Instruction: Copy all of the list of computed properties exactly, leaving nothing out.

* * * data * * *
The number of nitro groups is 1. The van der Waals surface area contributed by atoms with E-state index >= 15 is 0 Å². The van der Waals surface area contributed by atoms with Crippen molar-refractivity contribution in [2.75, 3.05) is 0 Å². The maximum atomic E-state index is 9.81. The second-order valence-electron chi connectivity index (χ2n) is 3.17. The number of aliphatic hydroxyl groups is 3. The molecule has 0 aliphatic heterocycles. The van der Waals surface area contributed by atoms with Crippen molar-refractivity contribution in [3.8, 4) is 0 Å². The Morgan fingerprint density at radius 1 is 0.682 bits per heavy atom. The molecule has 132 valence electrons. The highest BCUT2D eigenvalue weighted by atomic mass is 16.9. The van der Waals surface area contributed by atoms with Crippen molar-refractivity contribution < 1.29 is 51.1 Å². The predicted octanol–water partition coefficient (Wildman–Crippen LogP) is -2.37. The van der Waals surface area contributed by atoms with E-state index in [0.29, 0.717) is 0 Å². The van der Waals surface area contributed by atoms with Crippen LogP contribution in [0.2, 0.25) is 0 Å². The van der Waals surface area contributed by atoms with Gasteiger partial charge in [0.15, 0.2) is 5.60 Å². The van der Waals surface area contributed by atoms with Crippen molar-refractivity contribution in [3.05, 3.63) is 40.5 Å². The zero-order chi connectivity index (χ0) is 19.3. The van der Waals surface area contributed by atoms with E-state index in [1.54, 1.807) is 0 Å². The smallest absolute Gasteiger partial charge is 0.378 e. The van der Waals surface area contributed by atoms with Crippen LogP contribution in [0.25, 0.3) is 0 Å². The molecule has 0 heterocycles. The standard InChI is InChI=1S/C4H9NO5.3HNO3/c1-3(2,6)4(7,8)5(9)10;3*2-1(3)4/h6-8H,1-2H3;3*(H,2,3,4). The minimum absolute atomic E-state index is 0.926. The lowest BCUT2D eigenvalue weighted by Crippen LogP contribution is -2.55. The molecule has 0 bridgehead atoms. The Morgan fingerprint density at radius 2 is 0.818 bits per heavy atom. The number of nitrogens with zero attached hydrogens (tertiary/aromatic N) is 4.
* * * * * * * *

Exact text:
The number of nitro groups is 1. The van der Waals surface area contributed by atoms with E-state index >= 15 is 0 Å². The van der Waals surface area contributed by atoms with Crippen molar-refractivity contribution in [2.75, 3.05) is 0 Å². The maximum atomic E-state index is 9.81. The second-order valence-electron chi connectivity index (χ2n) is 3.17. The number of aliphatic hydroxyl groups is 3. The molecule has 0 aliphatic heterocycles. The van der Waals surface area contributed by atoms with Crippen molar-refractivity contribution in [3.8, 4) is 0 Å². The Morgan fingerprint density at radius 1 is 0.682 bits per heavy atom. The molecule has 132 valence electrons. The highest BCUT2D eigenvalue weighted by atomic mass is 16.9. The van der Waals surface area contributed by atoms with Crippen molar-refractivity contribution < 1.29 is 51.1 Å². The predicted octanol–water partition coefficient (Wildman–Crippen LogP) is -2.37. The van der Waals surface area contributed by atoms with E-state index in [0.29, 0.717) is 0 Å². The van der Waals surface area contributed by atoms with Crippen LogP contribution in [0.2, 0.25) is 0 Å². The van der Waals surface area contributed by atoms with Gasteiger partial charge in [0.15, 0.2) is 5.60 Å². The van der Waals surface area contributed by atoms with Crippen molar-refractivity contribution in [3.05, 3.63) is 40.5 Å². The zero-order chi connectivity index (χ0) is 19.3. The van der Waals surface area contributed by atoms with E-state index in [1.54, 1.807) is 0 Å². The smallest absolute Gasteiger partial charge is 0.378 e. The van der Waals surface area contributed by atoms with Crippen LogP contribution in [0.25, 0.3) is 0 Å². The molecule has 0 heterocycles. The standard InChI is InChI=1S/C4H9NO5.3HNO3/c1-3(2,6)4(7,8)5(9)10;3*2-1(3)4/h6-8H,1-2H3;3*(H,2,3,4). The minimum absolute atomic E-state index is 0.926. The lowest BCUT2D eigenvalue weighted by Crippen LogP contribution is -2.55. The molecule has 0 bridgehead atoms. The Morgan fingerprint density at radius 2 is 0.818 bits per heavy atom. The number of nitrogens with zero attached hydrogens (tertiary/aromatic N) is 4.